In encircled Darayya, student says underground school ‘only activity we can take part in’

In Darayya, the dangers of walking to school include barrel bombs, airstrikes and mortar shells. One student in what remains of the Damascus suburb tells Syria Direct how he and his friends get there: “We’ve memorized the roads and the times when they are least likely to be bombed,” 17-year-old Malek Abu Anas tells Syria Direct’s Hussam Eddin.

Syrian army forces surrounded Darayya, located southwest of Damascus and adjacent to the strategic Mezzeh Military Airport, in 2012. Once a city of 170,000, only 8,300 residents remain today.

The combination of encirclement and hundreds of barrel bombs dropped on the suburb brought education “to a complete halt,” Hussein Abu Khaleel, a school principal from Darayya, tells Syria Direct.

By late 2012 all of Darayya’s schools had closed. Today, the abandoned facilities lay in rubble, demolished by barrel bombs and airstrikes.

But in 2014, education returned to Darayya. A group of educated women began teaching children in the basements of an abandoned store. It subsequently grew into an informal school with more than 40 students.

This month, the Iqra wa Irqa [Read and Rise] school held official final exams in Darayya for the first time since 2012.

Interview with Malek Abu Anas, a 17-year-old student in Darayya.

Q: How do you go to school given the siege and airstrikes?

They have become part of our daily life. We’ve memorized the roads and the times when they are least likely to be bombed.

Going to school has become the only activity we can take part in.

 Darayya’s Commercial School, destroyed by regime barrel bombs in 2013. Photo courtesy of Hussam Eddin.

Q: What made you decide to go back to school?

When all the schools were closed, there was nothing for us to do. We weren’t allowed to go outside and exercise, or to do anything for that matter.

What is someone my age supposed to do? I saw school as the only way to gain skills. Even if I didn’t receive a recognized diploma, it wouldn't matter, all I want is to be able to improve my skills and my circumstances as much as possible.

Interview with Hussein Abu Khaleel, director of the Iqra wa Irqa school.

Q: How and when was the Iqra wa Irqa school established?

The idea for the school came from a group of educated women who were volunteering to teach students who had their education cut short.

This led to the establishment of a school in November 2014, but it wasn’t officially recognized by the Syrian National Coalition (SNC) until May of this year. Now the SNC can provide middle- and high-school diplomas. This month official final exams were held in Darayya for the first time since 2012 [the SNC’s Ministry of Education provides diplomas as PDF files].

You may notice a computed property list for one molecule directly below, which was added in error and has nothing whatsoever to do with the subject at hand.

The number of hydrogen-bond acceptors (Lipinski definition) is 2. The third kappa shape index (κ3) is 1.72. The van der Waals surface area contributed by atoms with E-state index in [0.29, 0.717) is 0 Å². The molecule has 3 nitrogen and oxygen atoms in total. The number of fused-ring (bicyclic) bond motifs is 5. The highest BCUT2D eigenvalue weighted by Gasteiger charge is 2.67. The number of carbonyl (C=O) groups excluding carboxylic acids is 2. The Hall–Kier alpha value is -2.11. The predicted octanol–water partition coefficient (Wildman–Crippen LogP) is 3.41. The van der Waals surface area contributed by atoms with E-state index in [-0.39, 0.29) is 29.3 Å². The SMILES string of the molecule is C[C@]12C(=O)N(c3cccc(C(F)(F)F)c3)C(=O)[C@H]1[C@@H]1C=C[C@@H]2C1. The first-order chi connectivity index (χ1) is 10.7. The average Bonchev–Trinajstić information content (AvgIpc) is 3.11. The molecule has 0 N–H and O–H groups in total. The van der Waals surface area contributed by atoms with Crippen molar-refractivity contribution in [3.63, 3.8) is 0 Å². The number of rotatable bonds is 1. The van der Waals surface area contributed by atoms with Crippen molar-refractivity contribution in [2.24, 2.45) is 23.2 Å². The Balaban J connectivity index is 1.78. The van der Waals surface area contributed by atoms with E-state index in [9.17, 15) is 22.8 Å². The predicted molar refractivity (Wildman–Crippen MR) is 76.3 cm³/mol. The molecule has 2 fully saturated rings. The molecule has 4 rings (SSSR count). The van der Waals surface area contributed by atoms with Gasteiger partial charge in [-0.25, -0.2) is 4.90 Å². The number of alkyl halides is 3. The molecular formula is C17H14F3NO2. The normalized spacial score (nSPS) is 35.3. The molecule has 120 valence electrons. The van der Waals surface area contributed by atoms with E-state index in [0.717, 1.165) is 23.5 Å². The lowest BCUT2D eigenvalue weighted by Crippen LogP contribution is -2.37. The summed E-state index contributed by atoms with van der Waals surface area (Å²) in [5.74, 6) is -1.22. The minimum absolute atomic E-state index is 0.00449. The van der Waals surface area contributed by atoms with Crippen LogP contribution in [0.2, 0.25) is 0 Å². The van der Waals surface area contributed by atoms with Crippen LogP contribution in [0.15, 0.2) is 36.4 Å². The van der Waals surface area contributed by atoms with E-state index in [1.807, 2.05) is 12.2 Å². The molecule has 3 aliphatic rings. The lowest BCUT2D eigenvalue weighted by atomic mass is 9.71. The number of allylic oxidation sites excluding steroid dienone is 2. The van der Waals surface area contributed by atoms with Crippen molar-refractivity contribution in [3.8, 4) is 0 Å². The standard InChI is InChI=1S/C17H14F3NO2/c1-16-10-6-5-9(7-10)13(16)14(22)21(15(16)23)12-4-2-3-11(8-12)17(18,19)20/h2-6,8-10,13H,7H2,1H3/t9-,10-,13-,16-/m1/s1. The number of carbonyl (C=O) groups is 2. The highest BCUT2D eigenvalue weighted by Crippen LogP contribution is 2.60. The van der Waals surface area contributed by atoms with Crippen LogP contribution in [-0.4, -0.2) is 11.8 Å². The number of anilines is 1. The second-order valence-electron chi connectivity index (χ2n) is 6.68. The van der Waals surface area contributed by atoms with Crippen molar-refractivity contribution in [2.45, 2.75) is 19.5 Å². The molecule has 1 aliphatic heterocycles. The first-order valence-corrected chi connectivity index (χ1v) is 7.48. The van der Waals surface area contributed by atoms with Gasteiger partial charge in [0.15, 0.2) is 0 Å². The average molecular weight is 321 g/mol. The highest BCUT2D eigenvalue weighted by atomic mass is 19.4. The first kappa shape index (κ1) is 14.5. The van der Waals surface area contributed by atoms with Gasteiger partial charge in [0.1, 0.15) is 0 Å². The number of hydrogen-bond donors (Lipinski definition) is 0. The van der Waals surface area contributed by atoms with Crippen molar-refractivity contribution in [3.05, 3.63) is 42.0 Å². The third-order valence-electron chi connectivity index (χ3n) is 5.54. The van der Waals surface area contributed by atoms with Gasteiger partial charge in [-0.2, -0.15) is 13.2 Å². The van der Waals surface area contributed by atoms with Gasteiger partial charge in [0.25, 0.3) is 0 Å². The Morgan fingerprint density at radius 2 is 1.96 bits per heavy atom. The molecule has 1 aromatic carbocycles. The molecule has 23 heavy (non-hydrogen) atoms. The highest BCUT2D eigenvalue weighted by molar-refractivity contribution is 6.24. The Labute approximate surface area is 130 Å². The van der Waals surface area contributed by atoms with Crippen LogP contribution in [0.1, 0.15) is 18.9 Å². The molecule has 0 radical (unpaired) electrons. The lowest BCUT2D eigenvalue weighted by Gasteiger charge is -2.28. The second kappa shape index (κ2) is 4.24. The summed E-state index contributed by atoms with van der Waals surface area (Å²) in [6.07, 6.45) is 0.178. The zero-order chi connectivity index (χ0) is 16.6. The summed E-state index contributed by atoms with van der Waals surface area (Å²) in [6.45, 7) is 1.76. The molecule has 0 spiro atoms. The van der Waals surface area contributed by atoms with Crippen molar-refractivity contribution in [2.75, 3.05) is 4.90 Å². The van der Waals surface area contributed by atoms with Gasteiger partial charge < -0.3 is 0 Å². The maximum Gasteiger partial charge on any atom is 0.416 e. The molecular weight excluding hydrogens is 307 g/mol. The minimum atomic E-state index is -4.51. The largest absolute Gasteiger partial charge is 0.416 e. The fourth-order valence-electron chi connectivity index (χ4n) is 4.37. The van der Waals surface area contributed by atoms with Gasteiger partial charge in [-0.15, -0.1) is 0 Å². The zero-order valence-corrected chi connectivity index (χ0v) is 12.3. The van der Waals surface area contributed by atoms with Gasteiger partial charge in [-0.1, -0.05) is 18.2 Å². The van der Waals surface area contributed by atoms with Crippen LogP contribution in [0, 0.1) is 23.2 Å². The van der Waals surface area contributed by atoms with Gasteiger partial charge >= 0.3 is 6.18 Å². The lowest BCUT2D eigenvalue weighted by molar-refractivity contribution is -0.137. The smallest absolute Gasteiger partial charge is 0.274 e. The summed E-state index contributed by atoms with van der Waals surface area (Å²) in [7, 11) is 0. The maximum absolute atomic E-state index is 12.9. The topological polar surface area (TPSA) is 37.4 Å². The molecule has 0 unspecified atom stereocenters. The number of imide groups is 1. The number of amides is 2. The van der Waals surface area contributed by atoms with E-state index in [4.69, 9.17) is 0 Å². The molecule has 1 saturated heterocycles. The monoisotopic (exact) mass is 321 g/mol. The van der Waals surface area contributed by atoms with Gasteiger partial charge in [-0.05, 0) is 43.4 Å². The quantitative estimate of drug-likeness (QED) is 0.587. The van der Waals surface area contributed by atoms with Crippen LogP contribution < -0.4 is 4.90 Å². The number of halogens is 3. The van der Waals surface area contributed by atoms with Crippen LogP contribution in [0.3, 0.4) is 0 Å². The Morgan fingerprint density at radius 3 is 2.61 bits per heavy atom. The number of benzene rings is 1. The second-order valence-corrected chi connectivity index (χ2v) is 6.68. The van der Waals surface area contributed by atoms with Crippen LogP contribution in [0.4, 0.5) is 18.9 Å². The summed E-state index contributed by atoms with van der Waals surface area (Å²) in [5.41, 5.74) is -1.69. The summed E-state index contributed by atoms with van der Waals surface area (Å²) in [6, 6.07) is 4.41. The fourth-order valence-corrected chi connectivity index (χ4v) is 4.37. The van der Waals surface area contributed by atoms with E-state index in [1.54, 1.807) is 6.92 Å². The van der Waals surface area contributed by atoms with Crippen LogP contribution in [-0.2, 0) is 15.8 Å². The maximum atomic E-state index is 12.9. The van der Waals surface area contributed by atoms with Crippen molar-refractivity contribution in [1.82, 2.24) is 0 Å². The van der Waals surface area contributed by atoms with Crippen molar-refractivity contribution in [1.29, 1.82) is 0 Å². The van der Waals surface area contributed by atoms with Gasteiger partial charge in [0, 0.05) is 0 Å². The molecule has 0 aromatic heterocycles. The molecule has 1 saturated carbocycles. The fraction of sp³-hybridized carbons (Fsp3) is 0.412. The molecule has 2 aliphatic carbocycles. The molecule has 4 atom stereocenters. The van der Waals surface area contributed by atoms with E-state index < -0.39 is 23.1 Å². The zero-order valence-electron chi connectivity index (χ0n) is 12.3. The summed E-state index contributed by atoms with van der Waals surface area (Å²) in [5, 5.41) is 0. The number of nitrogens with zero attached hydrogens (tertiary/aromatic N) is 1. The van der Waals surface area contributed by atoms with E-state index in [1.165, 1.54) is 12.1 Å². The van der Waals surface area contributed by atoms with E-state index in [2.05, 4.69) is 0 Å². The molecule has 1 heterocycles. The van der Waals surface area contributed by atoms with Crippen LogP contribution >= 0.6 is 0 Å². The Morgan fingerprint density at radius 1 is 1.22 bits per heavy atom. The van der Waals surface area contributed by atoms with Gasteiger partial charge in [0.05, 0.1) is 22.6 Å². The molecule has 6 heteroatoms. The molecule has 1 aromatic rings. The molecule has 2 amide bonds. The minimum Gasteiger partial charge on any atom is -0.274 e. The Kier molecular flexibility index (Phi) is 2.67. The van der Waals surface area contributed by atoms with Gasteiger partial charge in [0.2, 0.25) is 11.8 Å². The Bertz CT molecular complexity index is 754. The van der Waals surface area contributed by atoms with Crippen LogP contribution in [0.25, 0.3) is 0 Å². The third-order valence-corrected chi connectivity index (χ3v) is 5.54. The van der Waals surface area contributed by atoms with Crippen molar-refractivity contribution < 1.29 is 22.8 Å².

Q: Where are classes held? Do the locations interfere with teachers’ ability to teach?

We don’t operate out of a single building. Instead, we hold classes in basements around the city. This is the only way to provide a semblance of safety for the students and teachers.

At the same time, to avoid airstrikes, we are forced to hold classes in basements, usually without proper ventilation or lighting.

As a staff, we have attempted to find alternatives to the issue of lighting and ventilation. We use alternatives such as energy-saving LED lights.

We have very few teaching materials since we can’t bring anything from the outside.

Q: Describe the curriculum you use.

For the most part, the curriculum we rely on is what is taught throughout all of Syria. What is different is that we have gone through and altered some the topics which had overt or underlying ideological biases toward the [Assad regime’s ruling] Baath Party.

Other than this, what you find in our textbooks is what you would find in schools in Damascus.

Q: We heard only 10 percent of the students were able to take their final exams. Why was this the case?

We have 40 students in middle and high school.

Unfortunately, the beginning of the testing period came in the midst of an ongoing military campaign against the city. When the regime took western portions of the city, many of the students fled deeper into the city.

Of course with the uptick in military activity, the danger facing the students and the staff only serves to further complicate things.

Q: Given that Darayya is encircled, how did you receive the actual tests in the first place?

The Ministry of Education of the Syrian Interim Government sent questions over Skype. [The Ministry of Education is a branch of the Syrian Interim Government that exercises influence in some opposition-controlled areas in Syria.]

Hussam Eddin

Originally from the Damascus suburb of Darayya, Hussam was studying economics at Damascus University when the Syrian revolution began. Forced to discontinue his studies due to the war, Hussam decided to become a media activist in Darayya. He moved to Jordan in 2015. Hussam wants to share the knowledge he gains at Syria Direct with activists in Darayya.

Noura Hourani

Noura Hourani is from Latakia province. She studied English Literature at Tishreen University and previously worked as a private English tutor in Syria. She has worked at Syria Direct since 2015 and was named the 2018 Middle East and North Africa Laureate for the World Association of Newspapers and News Publishers' (WAN-IFRA) Women in News Editorial Leadership Award.

David Leestma, Reporter/Translator

David Leestma studied International Relations at Grand Valley State University. His studies took him to Lebanon, as well as Morocco and Oman with the Critical Language Scholarship in 2014 and 2015. Before joining Syria Direct as a full time reporter, David interned with Syria Direct as a translator and collaborated with ISW to produce the Syria Situation Report.